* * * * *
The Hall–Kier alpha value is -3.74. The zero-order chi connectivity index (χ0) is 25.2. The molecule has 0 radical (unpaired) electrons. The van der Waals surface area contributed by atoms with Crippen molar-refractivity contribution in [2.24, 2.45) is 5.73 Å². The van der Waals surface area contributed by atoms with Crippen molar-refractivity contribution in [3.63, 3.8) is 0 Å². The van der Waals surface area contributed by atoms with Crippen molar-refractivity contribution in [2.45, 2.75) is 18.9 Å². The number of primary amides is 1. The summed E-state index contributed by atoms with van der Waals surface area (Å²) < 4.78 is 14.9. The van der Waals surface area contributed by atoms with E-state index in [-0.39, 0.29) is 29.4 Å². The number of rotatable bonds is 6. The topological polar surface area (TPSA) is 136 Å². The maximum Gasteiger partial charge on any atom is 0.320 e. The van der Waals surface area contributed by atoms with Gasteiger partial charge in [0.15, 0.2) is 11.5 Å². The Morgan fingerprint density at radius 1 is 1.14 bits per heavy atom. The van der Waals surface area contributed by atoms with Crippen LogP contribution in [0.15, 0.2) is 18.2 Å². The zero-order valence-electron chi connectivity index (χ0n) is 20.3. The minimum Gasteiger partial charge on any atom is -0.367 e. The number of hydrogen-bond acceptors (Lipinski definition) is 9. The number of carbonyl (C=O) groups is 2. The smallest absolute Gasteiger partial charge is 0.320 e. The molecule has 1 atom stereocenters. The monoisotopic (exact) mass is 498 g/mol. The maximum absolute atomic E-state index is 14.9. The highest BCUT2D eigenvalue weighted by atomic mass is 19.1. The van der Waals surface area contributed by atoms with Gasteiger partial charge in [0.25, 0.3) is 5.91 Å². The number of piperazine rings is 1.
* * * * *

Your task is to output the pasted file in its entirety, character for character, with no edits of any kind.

The Hall–Kier alpha value is -3.74. The zero-order chi connectivity index (χ0) is 25.2. The molecule has 0 radical (unpaired) electrons. The van der Waals surface area contributed by atoms with Crippen molar-refractivity contribution in [2.24, 2.45) is 5.73 Å². The van der Waals surface area contributed by atoms with Crippen molar-refractivity contribution in [3.63, 3.8) is 0 Å². The van der Waals surface area contributed by atoms with Crippen molar-refractivity contribution in [2.45, 2.75) is 18.9 Å². The number of primary amides is 1. The summed E-state index contributed by atoms with van der Waals surface area (Å²) < 4.78 is 14.9. The van der Waals surface area contributed by atoms with E-state index in [-0.39, 0.29) is 29.4 Å². The number of rotatable bonds is 6. The topological polar surface area (TPSA) is 136 Å². The maximum Gasteiger partial charge on any atom is 0.320 e. The van der Waals surface area contributed by atoms with Gasteiger partial charge in [0.15, 0.2) is 11.5 Å². The Morgan fingerprint density at radius 1 is 1.14 bits per heavy atom. The van der Waals surface area contributed by atoms with Crippen LogP contribution in [0.15, 0.2) is 18.2 Å². The zero-order valence-electron chi connectivity index (χ0n) is 20.3. The minimum Gasteiger partial charge on any atom is -0.367 e. The number of hydrogen-bond acceptors (Lipinski definition) is 9. The number of carbonyl (C=O) groups is 2. The smallest absolute Gasteiger partial charge is 0.320 e. The molecule has 1 atom stereocenters. The monoisotopic (exact) mass is 498 g/mol. The maximum absolute atomic E-state index is 14.9. The highest BCUT2D eigenvalue weighted by atomic mass is 19.1. The van der Waals surface area contributed by atoms with Gasteiger partial charge in [0.25, 0.3) is 5.91 Å². The number of piperazine rings is 1.